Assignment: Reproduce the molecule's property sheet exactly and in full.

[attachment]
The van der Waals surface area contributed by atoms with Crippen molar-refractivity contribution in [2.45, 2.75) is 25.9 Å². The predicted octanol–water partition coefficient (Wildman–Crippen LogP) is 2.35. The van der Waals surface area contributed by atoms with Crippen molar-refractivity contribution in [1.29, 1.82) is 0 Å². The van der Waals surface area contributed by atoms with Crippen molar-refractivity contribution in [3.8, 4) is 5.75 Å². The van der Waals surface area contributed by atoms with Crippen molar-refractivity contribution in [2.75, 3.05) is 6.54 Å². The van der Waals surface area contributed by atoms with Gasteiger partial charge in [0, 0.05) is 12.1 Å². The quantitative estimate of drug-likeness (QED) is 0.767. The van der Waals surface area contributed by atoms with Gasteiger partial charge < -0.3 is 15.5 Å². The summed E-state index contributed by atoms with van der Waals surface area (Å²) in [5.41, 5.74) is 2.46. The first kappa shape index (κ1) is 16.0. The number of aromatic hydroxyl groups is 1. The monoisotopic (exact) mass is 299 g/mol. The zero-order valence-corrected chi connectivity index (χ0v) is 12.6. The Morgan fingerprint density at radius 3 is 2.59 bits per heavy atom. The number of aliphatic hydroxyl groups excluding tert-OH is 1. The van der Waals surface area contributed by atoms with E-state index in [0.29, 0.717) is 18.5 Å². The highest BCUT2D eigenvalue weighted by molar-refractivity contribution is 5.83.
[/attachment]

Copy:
The van der Waals surface area contributed by atoms with Crippen molar-refractivity contribution in [2.45, 2.75) is 25.9 Å². The predicted octanol–water partition coefficient (Wildman–Crippen LogP) is 2.35. The van der Waals surface area contributed by atoms with Crippen molar-refractivity contribution in [1.29, 1.82) is 0 Å². The van der Waals surface area contributed by atoms with Crippen molar-refractivity contribution in [3.8, 4) is 5.75 Å². The van der Waals surface area contributed by atoms with Crippen molar-refractivity contribution in [2.75, 3.05) is 6.54 Å². The van der Waals surface area contributed by atoms with Gasteiger partial charge in [0, 0.05) is 12.1 Å². The quantitative estimate of drug-likeness (QED) is 0.767. The van der Waals surface area contributed by atoms with Gasteiger partial charge < -0.3 is 15.5 Å². The summed E-state index contributed by atoms with van der Waals surface area (Å²) in [5.41, 5.74) is 2.46. The first kappa shape index (κ1) is 16.0. The number of aromatic hydroxyl groups is 1. The monoisotopic (exact) mass is 299 g/mol. The zero-order valence-corrected chi connectivity index (χ0v) is 12.6. The Morgan fingerprint density at radius 3 is 2.59 bits per heavy atom. The number of aliphatic hydroxyl groups excluding tert-OH is 1. The van der Waals surface area contributed by atoms with E-state index in [0.29, 0.717) is 18.5 Å². The highest BCUT2D eigenvalue weighted by molar-refractivity contribution is 5.83.